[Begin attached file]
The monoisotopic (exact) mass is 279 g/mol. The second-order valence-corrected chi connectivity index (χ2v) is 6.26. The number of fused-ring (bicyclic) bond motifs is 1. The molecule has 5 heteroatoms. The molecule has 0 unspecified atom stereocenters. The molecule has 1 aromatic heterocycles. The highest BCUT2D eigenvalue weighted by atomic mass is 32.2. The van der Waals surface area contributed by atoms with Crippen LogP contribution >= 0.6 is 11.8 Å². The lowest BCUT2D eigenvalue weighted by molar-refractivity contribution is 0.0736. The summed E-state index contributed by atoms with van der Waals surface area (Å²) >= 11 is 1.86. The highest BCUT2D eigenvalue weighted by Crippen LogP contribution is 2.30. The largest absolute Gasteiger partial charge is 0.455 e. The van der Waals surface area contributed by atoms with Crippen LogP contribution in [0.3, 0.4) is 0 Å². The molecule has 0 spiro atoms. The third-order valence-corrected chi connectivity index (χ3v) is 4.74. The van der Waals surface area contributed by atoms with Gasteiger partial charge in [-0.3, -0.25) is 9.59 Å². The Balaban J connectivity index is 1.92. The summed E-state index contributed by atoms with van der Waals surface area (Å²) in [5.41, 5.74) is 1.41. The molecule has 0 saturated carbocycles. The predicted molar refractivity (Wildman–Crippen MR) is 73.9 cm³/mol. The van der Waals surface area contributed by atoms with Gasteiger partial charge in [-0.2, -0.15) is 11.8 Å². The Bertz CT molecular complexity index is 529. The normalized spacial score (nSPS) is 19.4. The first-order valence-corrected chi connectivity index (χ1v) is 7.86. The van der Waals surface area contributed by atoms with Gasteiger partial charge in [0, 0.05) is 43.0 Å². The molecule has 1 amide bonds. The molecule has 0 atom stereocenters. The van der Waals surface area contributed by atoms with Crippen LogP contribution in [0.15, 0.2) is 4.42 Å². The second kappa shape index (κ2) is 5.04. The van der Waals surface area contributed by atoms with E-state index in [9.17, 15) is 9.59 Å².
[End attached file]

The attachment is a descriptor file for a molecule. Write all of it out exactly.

The monoisotopic (exact) mass is 279 g/mol. The second-order valence-corrected chi connectivity index (χ2v) is 6.26. The number of fused-ring (bicyclic) bond motifs is 1. The molecule has 5 heteroatoms. The molecule has 0 unspecified atom stereocenters. The molecule has 1 aromatic heterocycles. The highest BCUT2D eigenvalue weighted by atomic mass is 32.2. The van der Waals surface area contributed by atoms with Crippen LogP contribution >= 0.6 is 11.8 Å². The lowest BCUT2D eigenvalue weighted by molar-refractivity contribution is 0.0736. The summed E-state index contributed by atoms with van der Waals surface area (Å²) >= 11 is 1.86. The highest BCUT2D eigenvalue weighted by Crippen LogP contribution is 2.30. The largest absolute Gasteiger partial charge is 0.455 e. The van der Waals surface area contributed by atoms with Crippen LogP contribution in [0.3, 0.4) is 0 Å². The molecule has 0 spiro atoms. The third-order valence-corrected chi connectivity index (χ3v) is 4.74. The van der Waals surface area contributed by atoms with Gasteiger partial charge in [-0.3, -0.25) is 9.59 Å². The Balaban J connectivity index is 1.92. The summed E-state index contributed by atoms with van der Waals surface area (Å²) in [5.41, 5.74) is 1.41. The molecule has 0 saturated carbocycles. The predicted molar refractivity (Wildman–Crippen MR) is 73.9 cm³/mol. The van der Waals surface area contributed by atoms with Gasteiger partial charge in [-0.2, -0.15) is 11.8 Å². The Bertz CT molecular complexity index is 529. The normalized spacial score (nSPS) is 19.4. The first-order valence-corrected chi connectivity index (χ1v) is 7.86. The van der Waals surface area contributed by atoms with Gasteiger partial charge in [0, 0.05) is 43.0 Å². The molecule has 1 amide bonds. The molecule has 0 atom stereocenters. The van der Waals surface area contributed by atoms with Crippen LogP contribution in [0.15, 0.2) is 4.42 Å². The second kappa shape index (κ2) is 5.04. The van der Waals surface area contributed by atoms with E-state index in [9.17, 15) is 9.59 Å².